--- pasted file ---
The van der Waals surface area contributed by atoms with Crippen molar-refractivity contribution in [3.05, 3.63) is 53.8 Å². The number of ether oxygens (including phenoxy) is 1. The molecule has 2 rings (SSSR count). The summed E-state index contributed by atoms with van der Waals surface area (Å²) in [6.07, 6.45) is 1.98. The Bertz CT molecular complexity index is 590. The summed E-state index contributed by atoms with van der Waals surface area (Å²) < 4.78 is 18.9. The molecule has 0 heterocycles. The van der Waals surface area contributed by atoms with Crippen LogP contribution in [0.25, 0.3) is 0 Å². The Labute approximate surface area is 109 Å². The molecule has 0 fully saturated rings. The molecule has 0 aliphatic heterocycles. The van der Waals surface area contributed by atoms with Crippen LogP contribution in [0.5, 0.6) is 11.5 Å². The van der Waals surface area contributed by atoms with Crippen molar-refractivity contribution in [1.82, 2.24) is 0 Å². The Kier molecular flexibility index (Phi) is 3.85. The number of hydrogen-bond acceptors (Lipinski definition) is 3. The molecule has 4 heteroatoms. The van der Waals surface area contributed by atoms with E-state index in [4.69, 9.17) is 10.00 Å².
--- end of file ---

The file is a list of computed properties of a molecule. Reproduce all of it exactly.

The van der Waals surface area contributed by atoms with Crippen molar-refractivity contribution in [3.05, 3.63) is 53.8 Å². The number of ether oxygens (including phenoxy) is 1. The molecule has 2 rings (SSSR count). The summed E-state index contributed by atoms with van der Waals surface area (Å²) in [6.07, 6.45) is 1.98. The Bertz CT molecular complexity index is 590. The summed E-state index contributed by atoms with van der Waals surface area (Å²) < 4.78 is 18.9. The molecule has 0 heterocycles. The van der Waals surface area contributed by atoms with Crippen LogP contribution in [0.25, 0.3) is 0 Å². The Labute approximate surface area is 109 Å². The molecule has 0 fully saturated rings. The molecule has 0 aliphatic heterocycles. The van der Waals surface area contributed by atoms with Crippen LogP contribution in [0.5, 0.6) is 11.5 Å². The van der Waals surface area contributed by atoms with Crippen molar-refractivity contribution in [1.82, 2.24) is 0 Å². The Kier molecular flexibility index (Phi) is 3.85. The number of hydrogen-bond acceptors (Lipinski definition) is 3. The molecule has 4 heteroatoms. The van der Waals surface area contributed by atoms with E-state index in [4.69, 9.17) is 10.00 Å².